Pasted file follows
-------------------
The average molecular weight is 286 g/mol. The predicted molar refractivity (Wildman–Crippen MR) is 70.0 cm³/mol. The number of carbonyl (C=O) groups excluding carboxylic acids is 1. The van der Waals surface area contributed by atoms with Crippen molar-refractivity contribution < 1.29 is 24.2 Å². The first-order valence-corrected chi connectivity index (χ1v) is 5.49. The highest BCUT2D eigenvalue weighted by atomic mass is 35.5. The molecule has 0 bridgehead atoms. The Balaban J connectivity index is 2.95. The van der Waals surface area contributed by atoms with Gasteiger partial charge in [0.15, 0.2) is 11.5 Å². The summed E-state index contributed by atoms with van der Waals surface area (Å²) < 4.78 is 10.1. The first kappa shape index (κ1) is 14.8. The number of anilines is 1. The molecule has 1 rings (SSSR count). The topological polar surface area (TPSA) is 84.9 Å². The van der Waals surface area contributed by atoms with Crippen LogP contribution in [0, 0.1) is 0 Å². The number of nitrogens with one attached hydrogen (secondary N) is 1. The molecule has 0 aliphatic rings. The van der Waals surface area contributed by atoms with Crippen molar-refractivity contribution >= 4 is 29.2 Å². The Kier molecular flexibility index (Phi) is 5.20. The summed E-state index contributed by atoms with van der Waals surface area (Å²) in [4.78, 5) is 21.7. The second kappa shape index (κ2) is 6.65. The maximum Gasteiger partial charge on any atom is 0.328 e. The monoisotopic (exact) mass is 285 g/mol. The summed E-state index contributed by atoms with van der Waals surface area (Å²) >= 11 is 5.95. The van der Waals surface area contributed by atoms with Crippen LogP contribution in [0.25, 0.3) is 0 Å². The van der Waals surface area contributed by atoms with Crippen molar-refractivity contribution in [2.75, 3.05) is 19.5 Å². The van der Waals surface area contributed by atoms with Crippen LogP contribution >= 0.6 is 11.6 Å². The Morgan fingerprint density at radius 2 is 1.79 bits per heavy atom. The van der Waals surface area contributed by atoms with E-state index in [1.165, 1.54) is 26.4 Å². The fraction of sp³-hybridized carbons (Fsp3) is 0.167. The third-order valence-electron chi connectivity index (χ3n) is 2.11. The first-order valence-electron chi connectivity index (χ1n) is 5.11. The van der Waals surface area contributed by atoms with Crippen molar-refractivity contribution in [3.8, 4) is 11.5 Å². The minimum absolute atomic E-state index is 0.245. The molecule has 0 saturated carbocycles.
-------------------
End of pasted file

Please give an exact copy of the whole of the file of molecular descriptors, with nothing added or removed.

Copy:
The average molecular weight is 286 g/mol. The predicted molar refractivity (Wildman–Crippen MR) is 70.0 cm³/mol. The number of carbonyl (C=O) groups excluding carboxylic acids is 1. The van der Waals surface area contributed by atoms with Crippen molar-refractivity contribution < 1.29 is 24.2 Å². The first-order valence-corrected chi connectivity index (χ1v) is 5.49. The highest BCUT2D eigenvalue weighted by atomic mass is 35.5. The molecule has 0 bridgehead atoms. The Balaban J connectivity index is 2.95. The van der Waals surface area contributed by atoms with Gasteiger partial charge in [0.15, 0.2) is 11.5 Å². The summed E-state index contributed by atoms with van der Waals surface area (Å²) < 4.78 is 10.1. The first kappa shape index (κ1) is 14.8. The number of anilines is 1. The molecule has 1 rings (SSSR count). The topological polar surface area (TPSA) is 84.9 Å². The van der Waals surface area contributed by atoms with Crippen LogP contribution in [0, 0.1) is 0 Å². The number of nitrogens with one attached hydrogen (secondary N) is 1. The molecule has 0 aliphatic rings. The van der Waals surface area contributed by atoms with Crippen molar-refractivity contribution >= 4 is 29.2 Å². The Kier molecular flexibility index (Phi) is 5.20. The summed E-state index contributed by atoms with van der Waals surface area (Å²) in [4.78, 5) is 21.7. The second kappa shape index (κ2) is 6.65. The maximum Gasteiger partial charge on any atom is 0.328 e. The monoisotopic (exact) mass is 285 g/mol. The summed E-state index contributed by atoms with van der Waals surface area (Å²) >= 11 is 5.95. The van der Waals surface area contributed by atoms with Crippen LogP contribution in [0.25, 0.3) is 0 Å². The van der Waals surface area contributed by atoms with Crippen molar-refractivity contribution in [2.75, 3.05) is 19.5 Å². The van der Waals surface area contributed by atoms with Crippen LogP contribution >= 0.6 is 11.6 Å². The Morgan fingerprint density at radius 2 is 1.79 bits per heavy atom. The van der Waals surface area contributed by atoms with E-state index in [1.165, 1.54) is 26.4 Å². The fraction of sp³-hybridized carbons (Fsp3) is 0.167. The third-order valence-electron chi connectivity index (χ3n) is 2.11. The first-order valence-electron chi connectivity index (χ1n) is 5.11. The van der Waals surface area contributed by atoms with Crippen molar-refractivity contribution in [3.8, 4) is 11.5 Å². The minimum absolute atomic E-state index is 0.245. The molecule has 0 saturated carbocycles.